Art and design

Books

Culture

Environment

Fashion

Film

Life and style

Money

Music

Politics

Science

Technology

Travel

Television

US news

World news

The Hazel Wood by Melissa Albert review – a wonderland of terror

Melissa Albert
Intoxicating vision … Melissa Albert. Photograph: Laura Etheredge

Part twisted fairytale, part psychological horror, Melissa Albert’s young adult debut is plum-pudding rich with allusions to Angela Carter and Lewis Carroll. Featuring an angry, acerbic protagonist full of spiky self-reliance, it is simultaneously enticing and fearsome, much like the Hazel Wood of the title: both the secluded estate of a famous, secretive author, and a place where living nightmares walk. While not a book for everyone – its dreamy-sharp, intoxicating prose is likely to leave more down-to-earth readers cold – those who fall for it will fall hard.

Seventeen-year-old Alice Crewe and her mother, Ella, are used to leaving fast when their luck runs out, moving through the US from small town to big city. In affluent New York, however, ill luck finally catches up with them. Alice’s grandmother, the reclusive author of the dark cult fairytale collection Tales from the Hinterland, dies in the Hazel Wood, and Alice’s mother is kidnapped, apparently by a creature from the wood itself. Ella’s last words to her daughter are a command to stay away, yet Alice has no choice but to come to her rescue – though the wood, and its hinterland, promise a Bluebeard’s chamber of inescapable fear.

The founding editor of the Barnes & Noble teen blog, Albert has an acute ear for dialogue and description, and a bracing contempt for outworn YA convention. Among her triumphs are Alice’s stepsister Audrey, zaftig and seductive, with a whip-smart line in repartee, and the unnerving interwoven stories from the book-within-a-book Hinterland collection, with their hair-prickling titles (Twice-Killed Katherine, Alice Three Times). In terms of love interest, Alice’s wealthy schoolmate Ellery Finch seems to become enamoured of her rather too fast; but the trajectory of his story swiftly confounds expectation.

Insidiously beautiful, this is the opposite of escapist fantasy; it is a story about the imagination’s power to loose atrocity into the (mostly) law-abiding confines of the real. It also explores belonging, identity and the ability to find a home in hostile new landscapes. Like Frances Hardinge’s Cuckoo Song, it plays unnervingly with the concept of the changeling; like Michelle Harrison’s The Other Alice, it experiments with cutting fictional characters dangerously free of the page. Be careful what you wish for, warns Albert; be careful what stories you tell.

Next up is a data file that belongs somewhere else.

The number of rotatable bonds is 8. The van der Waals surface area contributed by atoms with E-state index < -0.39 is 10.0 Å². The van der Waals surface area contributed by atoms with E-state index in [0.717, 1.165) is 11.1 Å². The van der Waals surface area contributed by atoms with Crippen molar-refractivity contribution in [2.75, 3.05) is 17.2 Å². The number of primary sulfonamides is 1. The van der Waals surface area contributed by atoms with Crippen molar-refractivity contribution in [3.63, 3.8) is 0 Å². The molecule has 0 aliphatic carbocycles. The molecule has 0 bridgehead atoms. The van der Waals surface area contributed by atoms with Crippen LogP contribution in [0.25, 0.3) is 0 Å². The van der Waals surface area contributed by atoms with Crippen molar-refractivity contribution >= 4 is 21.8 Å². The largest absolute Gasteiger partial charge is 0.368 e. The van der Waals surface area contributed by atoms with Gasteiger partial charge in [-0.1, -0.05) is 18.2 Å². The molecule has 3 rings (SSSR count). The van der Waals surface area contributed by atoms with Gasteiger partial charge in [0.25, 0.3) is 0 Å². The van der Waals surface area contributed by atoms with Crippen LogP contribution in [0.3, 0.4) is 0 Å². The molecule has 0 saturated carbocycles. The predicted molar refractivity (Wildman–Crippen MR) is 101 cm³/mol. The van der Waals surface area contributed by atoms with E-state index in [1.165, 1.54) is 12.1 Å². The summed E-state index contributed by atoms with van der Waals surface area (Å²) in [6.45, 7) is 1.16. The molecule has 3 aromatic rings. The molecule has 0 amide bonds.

• The Hazel Wood by Melissa Albert (Penguin, £7.99). To order a copy for £6.79, go to guardianbookshop.com or call 0330 333 6846. Free UK p&p over £10, online orders only. Phone orders min. p&p of £1.99.
This article titled "The Hazel Wood by Melissa Albert review – a wonderland of terror" was written by Imogen Russell Williams, for The Guardian on Thursday 8 February 2018 03.00pm

Books

Sex, jealousy and gender: Daphne du Maurier’s Rebecca 80 years on

In 1937, a young army wife sat at her typewriter in a rented house in Alexandria, Egypt. She wasn’t… Read more

Inglorious Empire by Shashi Tharoor review – what the British did to India

A 2014 poll in the UK found that 59% of people thought the British empire was something to be proud… Read more

Marvel comics' Fresh Start looks like a return to old cliches

Another year, another relaunch at Marvel comics: on Tuesday, it was announced that it is revamping… Read more

Rainsongs by Sue Hubbard review – healing and loss

Landscape and seascape are central to poet Sue Hubbard’s elegiac story of loss and valediction.… Read more

What's the difference between a troll and a sockpuppet?

The latest in the story of Russian meddling in last year’s US election is that the Russians ran a… Read more

Nefertiti’s Face by Joyce Tyldesley review – the creation of an Ancient Egyptian icon

Even with her blinded left eye, Nefertiti has come to epitomise female perfection. Uncannily… Read more

The Wife’s Tale by Aida Edemariam review – portrait of a mother goddess

In this elegant account, Aida Edemariam has sketched her grandmother’s life in an Ethiopia that… Read more

Fire Sermon by Jamie Quatro review – debut novel from a short-story writer

After millennia joined at the hip, art and faith largely parted ways, at least in terms of art as… Read more

Lionel Shriver says 'politically correct censorship' is damaging fiction

Lionel Shriver, the author of We Need To Talk About Kevin, has warned that “politically correct… Read more

The many tongues of Lost in Books, the only bookstore in Fairfield

Walking into Lost in Books is a little like walking into a daydream. Models of hot air balloons… Read more